Photos: ACC Diocese of Toronto
The Rev. Riscylla Walsh Shaw, the Rev. Kevin Robertson and the Rev. Jenny Andison were recently elected as bishops suffragan in Toronto. Some are questioning the legitimacy of the whole election.
ON SEPT. 17, the Diocese of Toronto elected three new bishops – and in doing so escalated the conflict over same-sex relationships in the Anglican Church of Canada.
Over three separate elections, a slate of 12 candidates was winnowed down and three Toronto priests emerged as new suffragans (assistant bishops) to oversee areas in Canada’s numerically largest diocese.
In the first election, on the 7th ballot, The Rev. Riscylla Walsh Shaw was chosen to oversee Trent-Durham (replacing Bp. Linda Nicholls who is now coadjutor in the Diocese of Huron); in the 2nd election on the 4th ballot, the Rev. Kevin Robertson was chosen to serve York-Scarborough (replacing retired Bp. Patrick Yu); and in the 3rd election, The Rev. Jenny Andison was chosen on the third ballot to serve York-Credit Valley (following the retirement of The Rt. Rev. Philip Poole).
Robertson, 45, has served as a priest in the Diocese of Toronto since 1997 and is in a same-sex relationship but is not married to his partner.
In early July, several Toronto clergy, The Rev. Dr. Catherine Sider-Hamilton, The Rev. Dr. Dean Mercer and The Rev. Murray Henderson, had written to the Nominations Committee, to Archbishop Colin Johnson and to Chancellor Clare Burns, asking about the legitimacy of the whole election
Photo: Church of the Ascension, Sudbury
(Staff) ON OCT. 14th delegates to the episcopal electoral synod in Sault Ste. Marie elected the Venerable Anne Germond as the 11th Bishop of Algoma.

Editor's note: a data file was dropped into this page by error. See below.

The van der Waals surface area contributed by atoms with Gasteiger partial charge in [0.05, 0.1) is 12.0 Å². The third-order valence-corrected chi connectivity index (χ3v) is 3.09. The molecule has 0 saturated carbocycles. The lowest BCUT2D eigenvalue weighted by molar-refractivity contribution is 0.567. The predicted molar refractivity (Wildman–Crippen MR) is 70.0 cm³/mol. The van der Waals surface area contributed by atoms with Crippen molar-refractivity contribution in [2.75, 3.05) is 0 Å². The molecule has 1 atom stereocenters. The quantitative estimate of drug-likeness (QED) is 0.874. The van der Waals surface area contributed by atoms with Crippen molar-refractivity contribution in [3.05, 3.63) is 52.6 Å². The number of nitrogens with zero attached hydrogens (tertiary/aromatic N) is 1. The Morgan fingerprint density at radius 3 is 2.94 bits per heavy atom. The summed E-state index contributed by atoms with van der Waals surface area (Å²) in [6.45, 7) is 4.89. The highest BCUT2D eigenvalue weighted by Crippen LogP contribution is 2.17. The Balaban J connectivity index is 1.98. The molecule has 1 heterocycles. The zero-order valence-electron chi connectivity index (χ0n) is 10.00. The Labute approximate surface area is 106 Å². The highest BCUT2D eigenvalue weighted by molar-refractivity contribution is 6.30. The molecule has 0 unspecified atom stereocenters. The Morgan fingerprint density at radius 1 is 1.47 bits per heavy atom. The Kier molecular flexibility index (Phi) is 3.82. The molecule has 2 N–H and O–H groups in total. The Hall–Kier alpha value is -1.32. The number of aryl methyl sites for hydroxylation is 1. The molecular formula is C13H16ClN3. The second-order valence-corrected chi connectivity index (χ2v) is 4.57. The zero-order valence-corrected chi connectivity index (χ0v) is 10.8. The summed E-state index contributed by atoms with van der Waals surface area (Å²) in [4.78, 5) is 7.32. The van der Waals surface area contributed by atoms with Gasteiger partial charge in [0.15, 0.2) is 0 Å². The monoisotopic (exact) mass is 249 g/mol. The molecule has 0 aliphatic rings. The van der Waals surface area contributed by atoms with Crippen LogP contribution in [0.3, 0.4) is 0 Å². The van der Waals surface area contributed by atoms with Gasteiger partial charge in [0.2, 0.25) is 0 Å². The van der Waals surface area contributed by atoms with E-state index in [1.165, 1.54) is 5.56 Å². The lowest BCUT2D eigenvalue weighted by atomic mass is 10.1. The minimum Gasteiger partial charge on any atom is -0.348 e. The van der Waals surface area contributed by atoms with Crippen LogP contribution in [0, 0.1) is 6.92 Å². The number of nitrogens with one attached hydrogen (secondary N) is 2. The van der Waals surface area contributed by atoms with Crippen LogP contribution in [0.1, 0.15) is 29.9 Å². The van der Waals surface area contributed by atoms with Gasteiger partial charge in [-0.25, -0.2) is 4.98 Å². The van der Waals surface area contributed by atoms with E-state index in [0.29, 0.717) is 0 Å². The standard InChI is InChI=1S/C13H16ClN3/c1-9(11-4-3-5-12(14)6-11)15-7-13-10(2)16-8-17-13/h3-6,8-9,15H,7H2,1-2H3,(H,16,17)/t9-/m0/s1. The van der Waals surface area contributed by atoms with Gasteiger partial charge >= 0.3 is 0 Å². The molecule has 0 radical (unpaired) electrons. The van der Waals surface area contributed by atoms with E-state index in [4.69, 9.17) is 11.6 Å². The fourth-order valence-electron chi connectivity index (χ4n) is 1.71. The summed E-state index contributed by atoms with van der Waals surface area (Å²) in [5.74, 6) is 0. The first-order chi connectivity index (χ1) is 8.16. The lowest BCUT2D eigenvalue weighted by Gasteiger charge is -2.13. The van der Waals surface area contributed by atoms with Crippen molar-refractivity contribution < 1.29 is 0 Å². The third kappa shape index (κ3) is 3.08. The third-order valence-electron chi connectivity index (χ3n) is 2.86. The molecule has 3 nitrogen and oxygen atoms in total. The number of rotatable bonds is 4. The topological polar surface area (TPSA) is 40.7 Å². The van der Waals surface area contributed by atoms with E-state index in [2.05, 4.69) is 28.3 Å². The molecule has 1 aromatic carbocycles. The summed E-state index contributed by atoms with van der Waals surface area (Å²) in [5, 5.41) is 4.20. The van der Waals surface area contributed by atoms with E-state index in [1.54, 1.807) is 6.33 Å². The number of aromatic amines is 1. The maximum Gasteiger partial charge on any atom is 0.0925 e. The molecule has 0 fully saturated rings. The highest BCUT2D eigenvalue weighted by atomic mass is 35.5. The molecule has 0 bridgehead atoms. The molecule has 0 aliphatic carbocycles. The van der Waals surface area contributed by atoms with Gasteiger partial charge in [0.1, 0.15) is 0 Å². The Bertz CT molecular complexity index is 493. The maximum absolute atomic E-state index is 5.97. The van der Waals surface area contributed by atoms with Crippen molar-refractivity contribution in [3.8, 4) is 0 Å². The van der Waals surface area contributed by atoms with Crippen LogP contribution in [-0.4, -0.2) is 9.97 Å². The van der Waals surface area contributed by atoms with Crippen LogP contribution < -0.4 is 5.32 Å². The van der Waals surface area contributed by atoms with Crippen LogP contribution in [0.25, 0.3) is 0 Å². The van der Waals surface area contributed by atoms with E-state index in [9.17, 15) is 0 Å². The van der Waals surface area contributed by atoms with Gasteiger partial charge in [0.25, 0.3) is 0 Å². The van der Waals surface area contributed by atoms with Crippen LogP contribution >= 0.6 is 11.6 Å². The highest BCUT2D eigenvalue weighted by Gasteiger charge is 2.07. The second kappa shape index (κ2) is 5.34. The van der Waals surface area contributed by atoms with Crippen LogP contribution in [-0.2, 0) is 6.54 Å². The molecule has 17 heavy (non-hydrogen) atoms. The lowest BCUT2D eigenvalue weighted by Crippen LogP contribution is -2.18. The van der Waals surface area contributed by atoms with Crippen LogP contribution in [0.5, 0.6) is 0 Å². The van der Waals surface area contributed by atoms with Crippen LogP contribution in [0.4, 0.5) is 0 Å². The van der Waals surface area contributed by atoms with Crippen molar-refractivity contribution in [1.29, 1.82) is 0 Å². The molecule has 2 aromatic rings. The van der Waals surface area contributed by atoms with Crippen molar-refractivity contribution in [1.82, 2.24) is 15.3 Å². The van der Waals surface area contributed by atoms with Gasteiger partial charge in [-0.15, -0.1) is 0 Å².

A capable administrator, Germond surprised fellow delegates by initially declining to be nominated. Her husband has been seriously ill. Then she surprised them again by allowing her name to be put forward from the floor and joining the ballot after another nominee dropped out. In so doing, whether intentionally or not, she avoided the formal vetting process. She was elected
By Sue Careless
“We have actually never experienced this number of inquiries,” says Charlie Masters.
WHEN THE SYNOD for the Anglican Network in Canada met in late October in Vancouver, disaffected members of the Anglican Church of Canada were among those invited to attend.
The Rt Rev. Charlie Masters, the moderator of ANiC, the smaller and newer of the two denominations, wrote a letter dated Oct. 7th addressed to “fellow orthodox Anglican friends.” In it he said his diocesan office and many of his clergy had received “a growing number of calls and requests that have come from Anglican believers, both clergy and laity, who find themselves very distressed
Remembering Debra Fieguth, Journalist & Activist, 62
Her mission in life was to be hospitable, especially to the stranger.
Debra Fieguth in 2008 with Eh Ka Moo, a five-year-old refugee she had helped bring to Canada from Myanmar.
BY Sue Careless
“Mama Debra” died on Mother’s Day.
Journalist Debra Fieguth had no children of her own but befriended hundreds of international students and immigrants.
Fieguth died suddenly on May 8 from an undiagnosed lung disease, which caused a massive stroke. She was 62.
At the time of her death, she was a senior writer at Faith Today. Such a position means “that we can assign that person almost any story and know it will be done well,” the magazine’s co-editor, Karen Stiller, said in her eulogy. Moreover, Debra “was someone intent on making the crooked straight, setting right what had been made wrong.”
Nor did the award-winning journalist shy away from tough topics. In “The Prisoner and the Professor”